NBC's new comedy “Champions” is about a gay teen who is to be raised by his estranged father and an easygoing uncle in Brooklyn.
The gay teen is 15, and he is obnoxious -- a sarcastic eye-roller who insults people. Yes, he is a “type,” but he is also a stereotype who might make some viewers do their own eye-rolling if they watch this show. It premieres Thursday night.
The scenario here is this: This boy from Cleveland named Michael achieves his dream of being admitted to a prestigious school for the performing arts in New York. He is played by J.J. Totah (seen in the above photo).
In the pilot, Michael's mother -- played by Mindy Kaling -- brings him to New York and, as the result of a snafu having something to do with pedophilia (don't ask), the boy is un-admitted and forced to audition again for admittance to the school.
But he needs a place to stay in New York and his mother has no money. So suddenly, she decides to look up the boy's father with whom she had a torrid affair some years back but has not seen since.
At some point, the boy is casually informed that this man is his father. And so it goes. Cut to the chase: The boy moves in with his father, who lives with his brother (the boy's uncle) in Brooklyn (it's not really Brooklyn, but a fake Brooklyn that looks like it has been fabricated on a Hollywood backlot somewhere).
The father and his brother own a Brooklyn gym called Champions, but the teen boy they are now caring for has no interest in sports. And that’s the show.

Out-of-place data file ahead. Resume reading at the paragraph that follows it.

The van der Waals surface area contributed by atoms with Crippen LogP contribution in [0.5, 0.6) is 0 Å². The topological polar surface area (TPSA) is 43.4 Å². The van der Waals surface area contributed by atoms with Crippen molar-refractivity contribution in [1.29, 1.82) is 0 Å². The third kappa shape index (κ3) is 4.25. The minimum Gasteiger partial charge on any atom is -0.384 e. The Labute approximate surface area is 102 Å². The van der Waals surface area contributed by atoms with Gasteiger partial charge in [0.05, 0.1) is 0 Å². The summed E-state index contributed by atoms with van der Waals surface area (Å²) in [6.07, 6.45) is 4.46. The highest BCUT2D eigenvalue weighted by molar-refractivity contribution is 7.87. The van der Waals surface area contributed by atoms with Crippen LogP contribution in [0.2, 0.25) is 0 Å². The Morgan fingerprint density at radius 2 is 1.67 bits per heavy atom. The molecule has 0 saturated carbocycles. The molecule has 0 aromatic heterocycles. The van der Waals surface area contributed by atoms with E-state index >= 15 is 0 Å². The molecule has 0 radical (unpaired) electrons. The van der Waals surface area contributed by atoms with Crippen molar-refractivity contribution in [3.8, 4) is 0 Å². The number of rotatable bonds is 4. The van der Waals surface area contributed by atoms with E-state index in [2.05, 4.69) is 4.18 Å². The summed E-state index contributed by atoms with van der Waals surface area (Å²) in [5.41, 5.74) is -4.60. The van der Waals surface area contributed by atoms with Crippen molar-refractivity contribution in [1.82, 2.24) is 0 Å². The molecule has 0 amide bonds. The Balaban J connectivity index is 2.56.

Mindy Kaling is credited as a co-creator of the show, along with Charlie Grandy, a comedian. He is the son of Fred Grandy, an actor famed for playing ship's purser “Gopher” Smith on “The Love Boat” and later served one term as a U.S. congressman from Iowa.
The estranged father of the theater-obsessed teen boy is played by Anders Holm. The uncle is played by Andy Favreau (also in the photo above).
Favreau looks so much like James Van Der Beek from “Dawson's Creek” that the resemblance serves as a distraction when watching “Champions.”
Of course, when watching a show like this, many things can serve as a distraction -- such as your watch, for example, as you repeatedly glance at it to determine how soon this show will be over.
Also look out for birds flying by your window, ladybugs, butterflies, moths, an occasional leaf drifting by -- all of these things might be capable of drawing your attention away from this show. In fact, almost anything will.
Not that the performers in the show don't try real hard to keep you riveted. In the process, they over-sell it.
When they converse, they talk fast and employ a host of exaggerated gestures -- elbows bent 90 degrees, forearms thrust forward, both palms upturned while moving their heads in short, jerky up-and-down movements or thrusting their faces forward with such effort that they seem to strain the muscles in their necks.
Unfortunately, these physical efforts cannot make up for the material they are working with. The stakes are not really that high. And all the gesturing in the world won't make you care.
“Champions” premieres Thursday night (March 8) at 9:30 Eastern on NBC.]